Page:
Joanne Simpson sat on the edge of the pew in her beloved church. Never before had she experienced the least bit of distress inside the house of worship that influenced most of the people living in her tiny town – spiritually as well as socially. A nervous buzzing, like a hive of bees trapped inside a wall echoed off the wooden walls. Some parishioners whispered to each other and a few stared intently straight ahead.
Until today, entering the church had always given her the sensation of just having been baptized in cool, sparkling water, a feeling that had started when she was only eleven and never went away. That’s why Joanne insisted that her eleven-year old daughter, Tina, attend services with her. She wanted her to have the same experience, but according to Tina it hadn’t happened as yet. Joanne had faith.
Every Sunday the minister’s simple and direct sermon brimmed with love and caring. They always touched Joanne deeply, a reminder that her fellow parishioners were like family. Her religion provided sustenance for the struggles of a single parent facing everyday life. She barely kept her head above water.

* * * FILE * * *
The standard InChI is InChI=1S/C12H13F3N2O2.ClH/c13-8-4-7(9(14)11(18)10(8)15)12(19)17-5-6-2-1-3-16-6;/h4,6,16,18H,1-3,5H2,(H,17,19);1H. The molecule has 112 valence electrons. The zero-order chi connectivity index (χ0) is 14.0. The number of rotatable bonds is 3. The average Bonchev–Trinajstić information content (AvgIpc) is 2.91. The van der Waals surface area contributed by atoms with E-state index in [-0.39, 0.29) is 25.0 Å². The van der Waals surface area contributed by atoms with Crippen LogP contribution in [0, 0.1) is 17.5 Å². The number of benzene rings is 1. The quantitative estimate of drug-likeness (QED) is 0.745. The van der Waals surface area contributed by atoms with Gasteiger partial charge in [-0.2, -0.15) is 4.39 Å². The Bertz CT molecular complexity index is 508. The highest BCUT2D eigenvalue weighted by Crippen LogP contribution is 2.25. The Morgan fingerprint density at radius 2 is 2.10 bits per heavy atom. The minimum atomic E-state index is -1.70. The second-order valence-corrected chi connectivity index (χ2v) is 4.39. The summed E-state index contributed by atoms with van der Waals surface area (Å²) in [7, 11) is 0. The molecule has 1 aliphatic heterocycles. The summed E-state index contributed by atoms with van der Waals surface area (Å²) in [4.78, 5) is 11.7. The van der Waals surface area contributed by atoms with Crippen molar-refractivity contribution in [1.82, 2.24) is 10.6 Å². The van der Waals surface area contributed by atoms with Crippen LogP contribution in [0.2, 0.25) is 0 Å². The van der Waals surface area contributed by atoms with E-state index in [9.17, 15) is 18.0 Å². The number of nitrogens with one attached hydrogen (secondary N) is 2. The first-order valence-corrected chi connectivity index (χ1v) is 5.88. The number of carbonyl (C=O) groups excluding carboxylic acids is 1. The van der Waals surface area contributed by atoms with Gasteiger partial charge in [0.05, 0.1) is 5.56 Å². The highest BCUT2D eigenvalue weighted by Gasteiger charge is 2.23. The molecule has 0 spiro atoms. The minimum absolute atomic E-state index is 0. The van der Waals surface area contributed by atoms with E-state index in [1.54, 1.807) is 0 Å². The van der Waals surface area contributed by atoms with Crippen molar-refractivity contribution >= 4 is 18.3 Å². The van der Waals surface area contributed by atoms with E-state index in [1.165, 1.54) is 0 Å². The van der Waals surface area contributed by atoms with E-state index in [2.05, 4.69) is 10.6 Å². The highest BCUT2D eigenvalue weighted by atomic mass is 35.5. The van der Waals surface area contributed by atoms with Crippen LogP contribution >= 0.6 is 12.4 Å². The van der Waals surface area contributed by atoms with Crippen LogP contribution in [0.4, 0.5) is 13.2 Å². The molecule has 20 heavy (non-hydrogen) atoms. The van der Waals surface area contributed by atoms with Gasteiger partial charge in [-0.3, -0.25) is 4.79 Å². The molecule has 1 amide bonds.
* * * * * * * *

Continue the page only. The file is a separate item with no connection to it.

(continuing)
The minister, Reverend Henry Lukuns, cleared his throat. “I beg each and every one of you to welcome our new member, James Anderson, when he comes to church next Sunday. We are all about forgiveness and love. Jesus welcomed sinners and good people alike, bringing those on the wrong path into his fold. We must do the same. James Anderson has paid the price to society by serving a long jail term, and is declared reformed by the system.” The minister bowed his head. Then he looked up.